In a recent article, Global Plant Genetics Ltd talked about their visit to a range of asparagus businesses across Spain, getting a deeper insight into their industry for this crop. It is certainly a country where there is a great deal going on with asparagus production.
Estimates suggest that there are 12-15.000 hectares of asparagus planted in the nation and these are spread across a number of main areas. The region surrounding Granada is the most well-known and accounts for the greatest volume of production, around 60% of the crop is planted in this territory. Other important locations are Extremadura, Guadalajara and pockets of production located in other parts of Andalusia.
A key reason for the crop being planted in all these places is with a view to extend the harvest season for as long as possible. With the aid of protected growing environments and improved asparagus hybrids, the harvest now starts from mid-late December and continues into early July. Further, there is additional production that is harvested during the autumn from specialised growing systems. A normal harvest season from each plot would be 90 days.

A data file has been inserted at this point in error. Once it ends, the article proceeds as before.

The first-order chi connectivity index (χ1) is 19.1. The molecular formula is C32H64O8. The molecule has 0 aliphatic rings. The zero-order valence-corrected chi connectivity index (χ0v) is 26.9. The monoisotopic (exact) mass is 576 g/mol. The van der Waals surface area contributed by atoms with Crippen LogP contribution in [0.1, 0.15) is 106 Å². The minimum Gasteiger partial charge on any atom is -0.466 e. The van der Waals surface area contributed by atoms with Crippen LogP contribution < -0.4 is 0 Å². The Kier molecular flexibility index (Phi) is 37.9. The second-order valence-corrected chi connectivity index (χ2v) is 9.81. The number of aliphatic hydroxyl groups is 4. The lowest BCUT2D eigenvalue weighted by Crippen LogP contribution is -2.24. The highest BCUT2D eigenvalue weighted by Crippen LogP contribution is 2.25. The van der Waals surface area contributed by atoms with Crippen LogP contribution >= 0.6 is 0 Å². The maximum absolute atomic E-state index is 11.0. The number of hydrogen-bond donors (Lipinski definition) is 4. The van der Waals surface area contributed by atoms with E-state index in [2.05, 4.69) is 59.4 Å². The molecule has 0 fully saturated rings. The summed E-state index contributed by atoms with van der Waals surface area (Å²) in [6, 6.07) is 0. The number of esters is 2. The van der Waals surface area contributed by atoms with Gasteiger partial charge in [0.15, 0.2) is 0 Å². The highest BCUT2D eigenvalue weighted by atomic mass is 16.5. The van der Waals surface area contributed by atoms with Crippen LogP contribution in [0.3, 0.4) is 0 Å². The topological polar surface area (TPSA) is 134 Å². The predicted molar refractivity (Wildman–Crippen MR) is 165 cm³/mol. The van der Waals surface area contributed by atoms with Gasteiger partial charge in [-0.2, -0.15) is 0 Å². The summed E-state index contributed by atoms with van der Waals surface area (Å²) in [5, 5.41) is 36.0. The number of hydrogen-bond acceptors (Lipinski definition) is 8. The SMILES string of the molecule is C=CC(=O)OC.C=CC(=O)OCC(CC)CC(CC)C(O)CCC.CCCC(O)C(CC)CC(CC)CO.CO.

The vast majority of production in the country is with green asparagus. It accounts for approximately 90% of the total figure with white asparagus making up almost all of the rest. The trend towards more green production has been ongoing for many years and is the result of market demands. There remains a great opportunity to develop the domestic market for asparagus. Currently, less than 10% of the asparagus crop is sold and consumed within Spain itself.
Growers, on average, are planting 22000 plants per hectare, but there is a trend for this figure to increase. Improving yields is an important consideration for the future of Spanish asparagus growing. One reason that this is even more pertinent is these days is with the increase in the minimum wage that has affected harvesting costs. Those producers with sophisticated irrigation are currently able to harvest at least 6.5t of green asparagus per hectare. More modern growing techniques can see this figure get much closer to 10t.